#TIFF2018 Diaries: Day Seven

#TIFF2018 Diaries: Day Seven
 

At this point, you don’t really care that I’ve been ill all week but I did have to rearrange my schedule yet again to give myself more time to rest. (I missed out on Mahershala!) but the movies I did see were fantastic and I’m hoping to write about both of them in more depth pretty soon.

WIDOWS: Honestly, the first thing that comes to mind here is that Daniel Kaluuya is a STAR. I can admit to not quite being sold after his turn in Get Out here Kaluuya is menacing in the extreme. I will be very surprised if his performance isn’t one of the most buzzed about come awards seasons. The film itself drags at times, but is bolstered by it’s stellar cast and great performances. Viola Davis clearly has a specific type of woman she prefers to play now, and she relishes every second of it. Colin Farrell doesn’t stretch his skills too far here but is effective in his role, even if the tics and mannerisms are familiar. Every actor is used to their best with a surprising showing by Broadway star Cynthia Erivo. Anyone who can come at Viola Davis and hold her own deserves some recognition. I can’t wait for this to go into wide release.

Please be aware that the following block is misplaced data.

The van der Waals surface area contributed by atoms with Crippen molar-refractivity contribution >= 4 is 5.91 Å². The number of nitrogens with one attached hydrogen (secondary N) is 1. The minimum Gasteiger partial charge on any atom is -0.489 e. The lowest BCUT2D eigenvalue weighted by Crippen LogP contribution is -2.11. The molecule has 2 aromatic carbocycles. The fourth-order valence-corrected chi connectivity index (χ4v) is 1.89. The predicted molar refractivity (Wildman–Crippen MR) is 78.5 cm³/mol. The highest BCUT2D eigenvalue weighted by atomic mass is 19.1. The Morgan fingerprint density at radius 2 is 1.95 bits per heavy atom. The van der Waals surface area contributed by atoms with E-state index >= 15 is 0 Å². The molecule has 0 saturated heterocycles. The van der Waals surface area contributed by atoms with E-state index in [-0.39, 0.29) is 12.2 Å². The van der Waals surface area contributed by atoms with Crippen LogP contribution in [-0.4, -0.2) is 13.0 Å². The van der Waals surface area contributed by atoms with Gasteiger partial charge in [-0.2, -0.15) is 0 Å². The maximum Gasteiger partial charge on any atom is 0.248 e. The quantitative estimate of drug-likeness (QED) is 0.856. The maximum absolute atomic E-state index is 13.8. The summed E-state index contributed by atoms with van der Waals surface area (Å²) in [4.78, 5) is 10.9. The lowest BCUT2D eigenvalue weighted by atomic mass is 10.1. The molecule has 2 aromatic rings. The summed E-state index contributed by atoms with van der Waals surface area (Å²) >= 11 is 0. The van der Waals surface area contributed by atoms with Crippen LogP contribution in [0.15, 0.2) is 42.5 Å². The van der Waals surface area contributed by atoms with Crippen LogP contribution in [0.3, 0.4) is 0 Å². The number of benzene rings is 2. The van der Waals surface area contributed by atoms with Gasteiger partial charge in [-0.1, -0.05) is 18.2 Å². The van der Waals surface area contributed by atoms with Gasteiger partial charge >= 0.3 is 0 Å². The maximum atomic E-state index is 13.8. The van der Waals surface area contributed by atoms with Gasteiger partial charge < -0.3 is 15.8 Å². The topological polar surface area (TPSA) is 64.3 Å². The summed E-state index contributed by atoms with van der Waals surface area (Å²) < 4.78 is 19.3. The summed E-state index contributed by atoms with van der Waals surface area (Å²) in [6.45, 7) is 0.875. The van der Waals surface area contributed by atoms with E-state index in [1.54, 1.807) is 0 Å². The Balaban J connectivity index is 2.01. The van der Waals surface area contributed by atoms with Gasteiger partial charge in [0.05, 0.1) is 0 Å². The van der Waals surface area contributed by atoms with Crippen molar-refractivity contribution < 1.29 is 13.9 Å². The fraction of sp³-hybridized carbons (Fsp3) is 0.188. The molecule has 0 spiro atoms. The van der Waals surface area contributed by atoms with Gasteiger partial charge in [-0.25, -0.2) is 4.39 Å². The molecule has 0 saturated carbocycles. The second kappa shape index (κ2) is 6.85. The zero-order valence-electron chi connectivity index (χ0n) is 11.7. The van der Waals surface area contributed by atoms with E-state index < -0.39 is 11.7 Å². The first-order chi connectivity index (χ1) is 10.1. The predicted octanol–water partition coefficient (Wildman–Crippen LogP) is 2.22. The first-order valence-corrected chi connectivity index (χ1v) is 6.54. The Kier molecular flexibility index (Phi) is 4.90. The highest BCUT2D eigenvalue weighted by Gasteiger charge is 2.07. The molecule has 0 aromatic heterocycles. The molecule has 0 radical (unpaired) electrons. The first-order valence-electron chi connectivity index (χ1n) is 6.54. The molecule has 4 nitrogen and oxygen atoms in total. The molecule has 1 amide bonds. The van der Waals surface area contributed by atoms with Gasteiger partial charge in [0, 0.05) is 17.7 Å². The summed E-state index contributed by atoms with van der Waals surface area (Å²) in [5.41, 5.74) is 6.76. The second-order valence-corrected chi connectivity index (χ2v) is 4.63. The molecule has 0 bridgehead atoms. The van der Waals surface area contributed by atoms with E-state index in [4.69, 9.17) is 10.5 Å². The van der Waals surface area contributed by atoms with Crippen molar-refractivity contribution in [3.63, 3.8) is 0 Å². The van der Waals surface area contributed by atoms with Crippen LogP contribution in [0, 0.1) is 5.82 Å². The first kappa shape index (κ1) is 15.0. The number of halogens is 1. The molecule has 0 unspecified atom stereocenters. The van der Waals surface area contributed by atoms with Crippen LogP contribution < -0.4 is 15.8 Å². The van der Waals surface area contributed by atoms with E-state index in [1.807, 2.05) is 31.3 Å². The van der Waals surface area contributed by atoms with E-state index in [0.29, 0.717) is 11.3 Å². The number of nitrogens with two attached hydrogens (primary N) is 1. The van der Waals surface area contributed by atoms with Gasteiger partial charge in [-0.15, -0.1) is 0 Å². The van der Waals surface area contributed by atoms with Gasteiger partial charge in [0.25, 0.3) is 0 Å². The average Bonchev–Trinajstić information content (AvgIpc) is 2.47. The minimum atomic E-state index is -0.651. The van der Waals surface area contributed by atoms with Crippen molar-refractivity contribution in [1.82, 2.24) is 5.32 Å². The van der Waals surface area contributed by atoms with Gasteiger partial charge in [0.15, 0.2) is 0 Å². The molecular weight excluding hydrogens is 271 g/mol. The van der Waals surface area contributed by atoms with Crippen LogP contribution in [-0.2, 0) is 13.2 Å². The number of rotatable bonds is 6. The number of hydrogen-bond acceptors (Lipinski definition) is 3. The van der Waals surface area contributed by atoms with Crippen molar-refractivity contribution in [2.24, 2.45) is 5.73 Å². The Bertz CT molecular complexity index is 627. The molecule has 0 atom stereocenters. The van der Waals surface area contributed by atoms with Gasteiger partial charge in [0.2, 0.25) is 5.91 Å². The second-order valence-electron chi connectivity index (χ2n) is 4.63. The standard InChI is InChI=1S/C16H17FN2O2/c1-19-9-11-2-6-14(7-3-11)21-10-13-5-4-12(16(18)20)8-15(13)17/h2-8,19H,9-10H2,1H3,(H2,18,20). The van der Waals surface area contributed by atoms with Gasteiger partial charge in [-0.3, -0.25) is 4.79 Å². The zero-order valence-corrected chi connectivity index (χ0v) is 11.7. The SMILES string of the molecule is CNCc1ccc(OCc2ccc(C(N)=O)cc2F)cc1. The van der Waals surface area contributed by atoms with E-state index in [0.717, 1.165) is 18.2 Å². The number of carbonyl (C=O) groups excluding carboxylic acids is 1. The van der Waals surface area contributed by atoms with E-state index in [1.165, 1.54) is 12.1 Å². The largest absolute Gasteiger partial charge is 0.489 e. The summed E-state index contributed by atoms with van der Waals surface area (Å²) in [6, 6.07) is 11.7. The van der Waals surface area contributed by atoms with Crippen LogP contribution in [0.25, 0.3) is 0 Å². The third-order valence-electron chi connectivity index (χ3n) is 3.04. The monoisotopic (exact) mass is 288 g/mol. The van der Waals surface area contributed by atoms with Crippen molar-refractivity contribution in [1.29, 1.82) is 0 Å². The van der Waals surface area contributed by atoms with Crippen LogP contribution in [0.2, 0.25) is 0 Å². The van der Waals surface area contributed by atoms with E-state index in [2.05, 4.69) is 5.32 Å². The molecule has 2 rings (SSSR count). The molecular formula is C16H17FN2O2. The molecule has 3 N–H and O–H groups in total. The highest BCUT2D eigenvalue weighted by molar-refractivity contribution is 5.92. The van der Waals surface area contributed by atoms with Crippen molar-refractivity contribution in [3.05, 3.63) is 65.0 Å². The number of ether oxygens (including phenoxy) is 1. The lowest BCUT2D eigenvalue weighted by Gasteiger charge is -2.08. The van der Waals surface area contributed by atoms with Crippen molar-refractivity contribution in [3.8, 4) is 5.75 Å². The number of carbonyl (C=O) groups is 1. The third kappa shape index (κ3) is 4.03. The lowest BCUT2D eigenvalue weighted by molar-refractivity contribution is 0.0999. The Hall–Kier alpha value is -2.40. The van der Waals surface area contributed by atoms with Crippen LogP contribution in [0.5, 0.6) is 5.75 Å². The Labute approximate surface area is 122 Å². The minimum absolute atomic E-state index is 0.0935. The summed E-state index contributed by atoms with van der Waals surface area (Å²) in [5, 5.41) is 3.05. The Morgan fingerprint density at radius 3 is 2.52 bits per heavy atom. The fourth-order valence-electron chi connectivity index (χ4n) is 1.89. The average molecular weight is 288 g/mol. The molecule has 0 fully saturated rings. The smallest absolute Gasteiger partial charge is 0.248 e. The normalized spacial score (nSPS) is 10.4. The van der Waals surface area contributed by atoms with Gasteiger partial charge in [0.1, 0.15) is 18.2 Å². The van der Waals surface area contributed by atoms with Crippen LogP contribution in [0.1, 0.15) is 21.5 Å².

ASSASSINATION NATION: This film will be polarizing but I have to admit that I positively loved it. A cross between The Craft, Heathers, Mean Girls and Carrie, Assassination Nation deals with the fallout when an entire town’s personal data is leaked and their most intimate secrets are revealed. The movie is anything but subtle, but makes salient points about the way we treat women and their bodies as commodities to be bought, sold and traded, then punish them for trying to make themselves better products. It deals with the invisible labour of womanhood, especially from the teen perspective and the difficulty of existing in a world where image is everything. The climax of the film tackles the violent consequences when young women step out of line. I’m reluctant to say anything that might count as a spoiler because I recommend this film so strongly and I think it’s best experienced relatively blind. If it’s opening in your city, run don’t walk to the soonest screening!

*Header photo courtesy TIFF